In after life, bad books can always be met by good ones. If we should concede to the adversaries of education the superior activity of those who circulate noxious writings to that of those who wish to diffuse wholesome knowledge, or the avidity and relish with which one sort are received more than the other, the consequence would only be diversity of sentiment ; and this is agreeable to experience. When men read and think, diversity of opinion ensues, more perhaps than might be desired. Where men neither read nor reason, there is little diversity of opinion at all. Now what I contend for, is, that amidst diversity of opinion, though it be an evil, public authority can support and maintain itself. The ascendancy which necessarily belongs to it, added to the reasons which strike every man in favor of order and tranquillity, will usually confer upoti it strength sufficient to meet the difficulties which arise from diversity of sentiment. I have said that where the bulk of the common people are kept in profound ignorance, there is seldom much diversity of sentiment amongst them; whilst, therefore, government continues in possession of this sentiment, all is well. But how if this sentiment take an opposite direction? how if it set in against the order of things which is established? It then actuates the whole mass, and that mass moves with a force which can bardly be encountered. This is the case of most real danger, and this is a case most likely to arise where the common people are in a state of the greatest ignorance.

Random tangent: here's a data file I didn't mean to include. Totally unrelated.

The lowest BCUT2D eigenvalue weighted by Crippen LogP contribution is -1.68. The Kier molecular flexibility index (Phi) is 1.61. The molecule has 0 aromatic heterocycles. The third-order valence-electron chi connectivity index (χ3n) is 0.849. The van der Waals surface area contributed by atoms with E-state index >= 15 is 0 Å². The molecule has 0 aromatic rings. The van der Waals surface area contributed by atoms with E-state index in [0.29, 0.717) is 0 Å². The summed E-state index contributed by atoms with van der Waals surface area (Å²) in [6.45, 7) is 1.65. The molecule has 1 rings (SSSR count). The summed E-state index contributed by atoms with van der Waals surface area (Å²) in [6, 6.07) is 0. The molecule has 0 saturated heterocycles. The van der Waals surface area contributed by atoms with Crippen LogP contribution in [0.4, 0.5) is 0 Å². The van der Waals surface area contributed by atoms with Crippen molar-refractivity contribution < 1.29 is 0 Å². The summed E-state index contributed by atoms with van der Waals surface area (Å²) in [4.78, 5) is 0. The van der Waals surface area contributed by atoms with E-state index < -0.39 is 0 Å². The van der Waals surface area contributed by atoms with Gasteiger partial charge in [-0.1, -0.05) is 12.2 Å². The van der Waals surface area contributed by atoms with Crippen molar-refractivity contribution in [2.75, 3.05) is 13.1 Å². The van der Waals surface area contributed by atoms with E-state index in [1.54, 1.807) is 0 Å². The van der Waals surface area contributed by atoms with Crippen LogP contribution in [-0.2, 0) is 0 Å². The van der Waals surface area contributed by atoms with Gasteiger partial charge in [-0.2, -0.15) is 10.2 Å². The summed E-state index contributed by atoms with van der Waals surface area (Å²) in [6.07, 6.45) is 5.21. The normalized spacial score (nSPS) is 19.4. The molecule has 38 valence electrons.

It has been alleged as another objection, that any intellectual attainment which others have not, though it were only the being able to read, indisposes the person who is conscious of it for bodily labor, for submission, for the offices which the poor are required to perform. The answer is, that were there any truth in the observation, of which I doubt extremely, it would form an objection, not to the instruction of the poor, but to the imperfectness and partiality with which that instruction is communicated. I should be glad to see the day when every child in the kingdom was taught to read; and then, besides other advantages, there would be an end of the pretence for this objection.

I know not whether the opinion we are considering may not have arisen from the extraordinary events which have taken place in the age in which we live; but I am convinced that these events lead to a conclusion the very opposite of that which is thus drawn from them. The transactions nearest to us and the freshest in our memory, are those of our sister kingdom. And what do they teach us? If ignorance could have secured the quiet of a country, Ireland had remained at rest; for in no country of Europe were the poor in a state of lower degradation, or under a more complete absence of every species of rational education. The friends of public order in that kingdom bewailed this circumstance, both as the source of the calamities which they endured, and as rendering the evil almost impossible to be remedied. When the people were once deluded, the delusion was incurable ; such was their ignorance, that they were not only liable to be practised upon by the grossest impositions, but there was no way of setting them right; no approach could be made, no access could be gained to their understanding ; no argument could be addressed to them but at the point of the bayonet. Let the case of Ireland, therefore, stand for ever as a warning against the system of ignorance.

The convulsions in France did not arise from any care that was taken to teach the poor. I believe that in no civilized country, Ireland perhaps excepted, was the education of the poor more neglected. The genius of the religion tended to interdict reading and books to the common people, and the ancient government did not counteract that tendency. We have seen the consequence. A sentiment hostile to the established government spread amongst the people, and that happened, which we have already said will happen under like circumstances, when they did move, they moved in a mass. Here, therefore, is a second instance against the system of ignorance.